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Highland Games After Dark

Article Published: Jun. 30, 2011 | Modified: Sep. 7, 2011
Highland Games After Dark

Cutthroat Shamrock hits the Highland Games After Dark.

Photo submitted

Evening activities at the 56th annual Grandfather Mountain Highland Games offer an exciting opportunity for 21st-century patrons to step into the medieval world that shaped our ancestors and immerse themselves in the modern Celtic music that resonates from that stirring heritage.

Whether attending the Torchlight Ceremony on Thursday, July 7, the Celtic Jam on Friday, July 8, or the Celtic Rock Concert on Saturday, July 9, everyone will come away feeling that "long ago and far away" is as close as the North Carolina highlands in July.

The gathering begins on Thursday night, July 7, as folks flock to MacRae Meadows to spread out a blanket and enjoy bagpipe concerts or sheep herding demonstration, while waiting for twilight when the dramatic opening ceremonies begin.

When darkness falls, the leaders of 112 sponsoring clans step forward to announce that their family line is represented at the games in a moving torchlight ceremony held to invoke the "Spirit of the Clans" upon the gathering. The primitive ceremony hearkens back to the days when Celts banded together on the fields of battle to defend the Highlands from invaders.

Friday night, the Celtic Jam is held in MacRae Meadows and features performances that celebrate the connections between the traditional music of the Celtic Isles and the bluegrass music of the Southern Appalachians. Tickets are $15 for adults and $5 for children.

The lineup for the Celtic Jam starts with folk and traditional Celtic performances from RG Absher, Jil Chambless and Scooter Muse, Davy Morrison and George Hamilton IV. Next, the program moves into the tribal sounds of Cutthroat Shamrock and The Blessed Blend before building to the Celtic rock pulse of Brother, Saor Patrol, Mother Grove and Rathkeltair.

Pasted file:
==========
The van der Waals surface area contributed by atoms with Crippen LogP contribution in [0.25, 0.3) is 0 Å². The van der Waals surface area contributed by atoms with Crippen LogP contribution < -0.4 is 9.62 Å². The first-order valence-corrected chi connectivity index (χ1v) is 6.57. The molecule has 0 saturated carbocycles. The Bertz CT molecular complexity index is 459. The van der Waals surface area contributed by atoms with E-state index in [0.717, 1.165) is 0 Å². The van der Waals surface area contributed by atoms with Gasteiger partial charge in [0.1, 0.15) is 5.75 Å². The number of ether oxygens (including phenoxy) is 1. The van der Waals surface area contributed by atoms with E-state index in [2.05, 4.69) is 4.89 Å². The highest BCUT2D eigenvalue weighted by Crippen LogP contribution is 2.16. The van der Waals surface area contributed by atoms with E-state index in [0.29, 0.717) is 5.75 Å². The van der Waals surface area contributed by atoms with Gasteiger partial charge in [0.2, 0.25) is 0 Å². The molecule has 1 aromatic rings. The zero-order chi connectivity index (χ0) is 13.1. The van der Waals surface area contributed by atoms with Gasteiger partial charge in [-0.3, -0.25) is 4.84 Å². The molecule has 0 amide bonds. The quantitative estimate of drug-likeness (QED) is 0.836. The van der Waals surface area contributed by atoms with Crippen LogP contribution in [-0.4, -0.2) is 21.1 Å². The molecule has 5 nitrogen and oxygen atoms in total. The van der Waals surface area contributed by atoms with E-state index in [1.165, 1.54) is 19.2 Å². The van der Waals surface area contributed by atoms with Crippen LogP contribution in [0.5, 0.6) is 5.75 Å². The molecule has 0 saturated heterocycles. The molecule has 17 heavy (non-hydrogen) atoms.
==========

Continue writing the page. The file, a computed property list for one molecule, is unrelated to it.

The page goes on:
"Highland Games After Dark provides guests with a huge variety of music, showcasing folk artists like George Hamilton IV and a full throttle, tribal band like Saor Patrol on the same stage. It is a unique experience and a great time," said Donovan Murray, director of Celtic Jam and Rock Concert.

The Celtic Rock Concert on Saturday night, also held in MacRae Meadows, begins at 5:30 p.m. with rousing entertainment from Celtic Connections and the Chelsea House Orchestra. Then the Celtic rock bands return to the field to set the night on fire with encore performance from The Blessed Blend, Cutthroat Shamrock, Brother, Saor Patrol, Mother Grove and Rathkeltair.

Tickets to the Celtic Rock Concert are $15 for adults and $5 for children, with free parking available on a first come basis.

New to the games this year is Saor Patrol, a band from the heart of Scotland whose pipes and drums create a unique tribal Celtic rock sound that has earned them comparisons to ZZ Top and Motorhead.

This year, Grandfather Mountain Highland Games welcomes back a crowd favorite, Brother. Originally from Australia, the band has spread its distinct sound across the globe. It is rare to find a didgeridoo player and a bagpipe player on the same stage, let alone in the same band. Brother tastefully incorporates both instruments and provides listeners with something unforgettable.

Also among those returning to perform at this year's Highland Games are the Native American Music Awards nominated musicians from The Blessed Blend. They are known for composing and performing original and ancient songs that blend Native American and Celtic music.

For more information on the Grandfather Mountain Highland Games, phone (828) 733-1333 or visit For lodging and other travel information, contact North Carolina High Country Host at (800) 438-7500.

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